Kayak Fishing Boat Stability Confidence
|Produced in association with Wilderness Systems|
Hi, Jeff Little here. I'm the regional Pro Staff director for the Wilderness Systems Fishing Team. In this Paddling.net video, fellow pro staffer, Chris Gorsuch, and I are going to show you a couple drills that are going to really help you trust the stability of your kayak.
One of the biggest questions I get, when it comes to kayak, is stability and testing out the stability. And I've heard people talk about loose hips and being able to be in a boat. The best thing you can actually do is find a warm day, a little warmer than it is today, and get all of your gear off the boat. Take the boat out into an area and lean side to side, to see exactly where the tipping points are.
Today's kayaks are very, very stable, but you want to also know where the tipping point is and to find that, you can actually lean out, and you'll actually feel it and lean the other way until you get some confidence in what you're doing, confidence in the boat. And so, with all your gear out, you have no fear of losing anything. The warmer temperatures will allow you to be in the water if you do fall out of it, but you'll get the feel. When you have that confidence, you're really going to minimize the fear that you have about the stability of the craft.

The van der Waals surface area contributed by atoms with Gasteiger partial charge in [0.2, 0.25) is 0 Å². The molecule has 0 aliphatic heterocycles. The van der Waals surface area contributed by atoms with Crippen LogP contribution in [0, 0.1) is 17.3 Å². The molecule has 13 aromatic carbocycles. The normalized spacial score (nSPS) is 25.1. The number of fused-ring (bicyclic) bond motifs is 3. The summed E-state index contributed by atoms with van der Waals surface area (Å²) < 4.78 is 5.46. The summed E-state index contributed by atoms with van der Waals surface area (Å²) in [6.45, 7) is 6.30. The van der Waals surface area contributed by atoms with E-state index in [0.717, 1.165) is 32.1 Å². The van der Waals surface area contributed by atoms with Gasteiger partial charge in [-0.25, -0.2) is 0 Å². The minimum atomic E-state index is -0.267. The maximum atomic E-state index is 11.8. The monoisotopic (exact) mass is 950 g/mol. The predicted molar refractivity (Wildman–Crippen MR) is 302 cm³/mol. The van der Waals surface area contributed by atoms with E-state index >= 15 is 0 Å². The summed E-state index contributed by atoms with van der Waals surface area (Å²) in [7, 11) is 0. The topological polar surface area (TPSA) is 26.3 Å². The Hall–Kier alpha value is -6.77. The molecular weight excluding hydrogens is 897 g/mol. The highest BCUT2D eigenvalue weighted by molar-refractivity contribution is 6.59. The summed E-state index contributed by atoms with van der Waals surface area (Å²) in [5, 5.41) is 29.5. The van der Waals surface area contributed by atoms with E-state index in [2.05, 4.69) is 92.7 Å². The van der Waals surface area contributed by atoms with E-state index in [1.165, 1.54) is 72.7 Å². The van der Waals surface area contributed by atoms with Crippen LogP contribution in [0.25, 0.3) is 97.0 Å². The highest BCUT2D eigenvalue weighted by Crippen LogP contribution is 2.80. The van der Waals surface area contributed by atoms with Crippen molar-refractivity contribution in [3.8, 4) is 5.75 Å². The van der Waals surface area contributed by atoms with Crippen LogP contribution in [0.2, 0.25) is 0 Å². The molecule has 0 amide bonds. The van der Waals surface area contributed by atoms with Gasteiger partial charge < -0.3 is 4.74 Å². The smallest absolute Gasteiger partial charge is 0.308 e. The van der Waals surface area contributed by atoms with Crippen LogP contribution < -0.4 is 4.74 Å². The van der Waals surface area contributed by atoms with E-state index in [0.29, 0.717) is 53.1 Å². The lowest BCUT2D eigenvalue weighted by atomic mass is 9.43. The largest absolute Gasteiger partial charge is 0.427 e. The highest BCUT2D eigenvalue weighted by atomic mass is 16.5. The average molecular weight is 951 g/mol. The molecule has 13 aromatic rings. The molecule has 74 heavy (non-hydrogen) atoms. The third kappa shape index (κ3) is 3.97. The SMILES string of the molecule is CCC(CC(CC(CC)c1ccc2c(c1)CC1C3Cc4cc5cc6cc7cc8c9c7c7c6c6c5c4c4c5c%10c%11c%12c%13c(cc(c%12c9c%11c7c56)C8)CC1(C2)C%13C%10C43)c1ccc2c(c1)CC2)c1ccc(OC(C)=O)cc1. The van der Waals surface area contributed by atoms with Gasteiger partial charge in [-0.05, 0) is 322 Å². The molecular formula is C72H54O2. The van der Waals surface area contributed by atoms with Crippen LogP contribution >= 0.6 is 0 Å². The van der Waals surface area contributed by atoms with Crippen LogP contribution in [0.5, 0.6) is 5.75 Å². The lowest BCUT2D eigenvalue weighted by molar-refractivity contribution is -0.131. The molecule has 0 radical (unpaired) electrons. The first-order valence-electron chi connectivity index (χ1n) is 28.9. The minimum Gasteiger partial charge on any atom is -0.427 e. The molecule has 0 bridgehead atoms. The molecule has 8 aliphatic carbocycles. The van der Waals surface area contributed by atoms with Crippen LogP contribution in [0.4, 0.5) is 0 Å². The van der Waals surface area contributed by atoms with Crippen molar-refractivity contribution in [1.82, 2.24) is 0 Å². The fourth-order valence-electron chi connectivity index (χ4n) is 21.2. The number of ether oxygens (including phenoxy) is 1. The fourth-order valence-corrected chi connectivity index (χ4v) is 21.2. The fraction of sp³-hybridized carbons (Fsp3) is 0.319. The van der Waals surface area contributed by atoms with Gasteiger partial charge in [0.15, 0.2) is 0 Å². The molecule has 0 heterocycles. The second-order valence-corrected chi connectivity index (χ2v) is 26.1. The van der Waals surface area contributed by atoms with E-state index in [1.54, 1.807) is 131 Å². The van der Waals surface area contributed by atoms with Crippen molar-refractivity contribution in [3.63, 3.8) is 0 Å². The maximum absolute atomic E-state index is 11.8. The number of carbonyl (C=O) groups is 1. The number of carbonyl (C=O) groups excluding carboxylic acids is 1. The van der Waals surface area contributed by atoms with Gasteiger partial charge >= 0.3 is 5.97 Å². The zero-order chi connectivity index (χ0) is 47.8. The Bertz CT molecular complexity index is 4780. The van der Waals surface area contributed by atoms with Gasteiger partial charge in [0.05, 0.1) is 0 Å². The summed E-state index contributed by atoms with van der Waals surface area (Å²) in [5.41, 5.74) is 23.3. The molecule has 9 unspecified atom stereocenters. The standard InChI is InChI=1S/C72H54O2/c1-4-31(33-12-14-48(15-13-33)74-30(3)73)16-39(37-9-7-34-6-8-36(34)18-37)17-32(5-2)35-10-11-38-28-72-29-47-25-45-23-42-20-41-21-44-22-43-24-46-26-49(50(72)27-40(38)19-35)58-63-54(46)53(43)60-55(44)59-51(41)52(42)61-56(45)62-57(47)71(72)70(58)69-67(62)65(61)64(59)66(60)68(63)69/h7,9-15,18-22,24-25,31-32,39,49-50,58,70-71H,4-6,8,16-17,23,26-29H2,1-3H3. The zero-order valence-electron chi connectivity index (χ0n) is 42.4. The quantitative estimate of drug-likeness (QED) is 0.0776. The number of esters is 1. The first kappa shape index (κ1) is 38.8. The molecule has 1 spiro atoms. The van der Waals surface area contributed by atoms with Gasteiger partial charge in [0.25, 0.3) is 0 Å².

Today's crafts are 29 to 32, even 33 inches wide. They're very stable, but you can still flip them. To help us with understanding the tipping points and the point of no return, when you get into a kayak and you want to find out where your balance points are, I'm here with Jeff Little to give us a demonstration or some pointers or some tips during classes that we've given on how to check the balance of the boat and so you get the feel for where it is. Today's water temperature is about 44 degrees. I'm going to suggest that maybe 70, 75, or warmer is a much better option.
In terms of boat stability and boat design, there's really two factors you're looking at. The primary thing that you're looking at is the width of the boat. Now, a boat like this Ride right here is designed for standing up and fishing out of the boat, super stable platform. A boat like the Tarpon here is also plenty stable enough, just not stable enough to stand up in. The thing that you give up with a boat that's wide like this is speed. Here's a fast boat that's plenty stable enough, and here's a slower boat that's super, super stable, designed for standing up.